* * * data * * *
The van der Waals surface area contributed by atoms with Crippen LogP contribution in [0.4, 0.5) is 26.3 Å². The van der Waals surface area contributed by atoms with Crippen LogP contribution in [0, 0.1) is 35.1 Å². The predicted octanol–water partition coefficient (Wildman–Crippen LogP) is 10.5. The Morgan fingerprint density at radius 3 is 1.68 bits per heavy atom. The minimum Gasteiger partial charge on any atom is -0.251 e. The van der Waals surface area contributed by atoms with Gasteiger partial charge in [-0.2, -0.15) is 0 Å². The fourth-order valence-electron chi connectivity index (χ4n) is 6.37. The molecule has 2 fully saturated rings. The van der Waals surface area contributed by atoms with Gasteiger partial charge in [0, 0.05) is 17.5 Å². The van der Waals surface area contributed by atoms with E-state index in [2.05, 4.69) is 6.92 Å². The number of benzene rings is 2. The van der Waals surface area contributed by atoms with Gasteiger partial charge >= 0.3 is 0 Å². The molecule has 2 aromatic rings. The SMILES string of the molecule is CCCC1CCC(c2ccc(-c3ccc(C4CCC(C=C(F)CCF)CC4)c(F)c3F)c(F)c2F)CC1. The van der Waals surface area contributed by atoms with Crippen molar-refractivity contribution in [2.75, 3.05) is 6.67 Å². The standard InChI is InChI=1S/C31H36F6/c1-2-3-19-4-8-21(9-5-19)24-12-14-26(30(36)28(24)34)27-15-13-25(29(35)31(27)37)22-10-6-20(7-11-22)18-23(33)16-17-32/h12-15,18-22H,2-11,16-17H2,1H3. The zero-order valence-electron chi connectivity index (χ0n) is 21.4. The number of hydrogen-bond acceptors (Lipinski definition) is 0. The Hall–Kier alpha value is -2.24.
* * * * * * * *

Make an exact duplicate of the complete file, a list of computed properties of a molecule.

The van der Waals surface area contributed by atoms with Crippen LogP contribution in [0.4, 0.5) is 26.3 Å². The van der Waals surface area contributed by atoms with Crippen LogP contribution in [0, 0.1) is 35.1 Å². The predicted octanol–water partition coefficient (Wildman–Crippen LogP) is 10.5. The Morgan fingerprint density at radius 3 is 1.68 bits per heavy atom. The minimum Gasteiger partial charge on any atom is -0.251 e. The van der Waals surface area contributed by atoms with Gasteiger partial charge in [-0.2, -0.15) is 0 Å². The fourth-order valence-electron chi connectivity index (χ4n) is 6.37. The molecule has 2 fully saturated rings. The van der Waals surface area contributed by atoms with Gasteiger partial charge in [0, 0.05) is 17.5 Å². The van der Waals surface area contributed by atoms with E-state index in [2.05, 4.69) is 6.92 Å². The number of benzene rings is 2. The van der Waals surface area contributed by atoms with Gasteiger partial charge >= 0.3 is 0 Å². The molecule has 2 aromatic rings. The SMILES string of the molecule is CCCC1CCC(c2ccc(-c3ccc(C4CCC(C=C(F)CCF)CC4)c(F)c3F)c(F)c2F)CC1. The van der Waals surface area contributed by atoms with Crippen molar-refractivity contribution in [2.75, 3.05) is 6.67 Å². The standard InChI is InChI=1S/C31H36F6/c1-2-3-19-4-8-21(9-5-19)24-12-14-26(30(36)28(24)34)27-15-13-25(29(35)31(27)37)22-10-6-20(7-11-22)18-23(33)16-17-32/h12-15,18-22H,2-11,16-17H2,1H3. The zero-order valence-electron chi connectivity index (χ0n) is 21.4. The number of hydrogen-bond acceptors (Lipinski definition) is 0. The Hall–Kier alpha value is -2.24.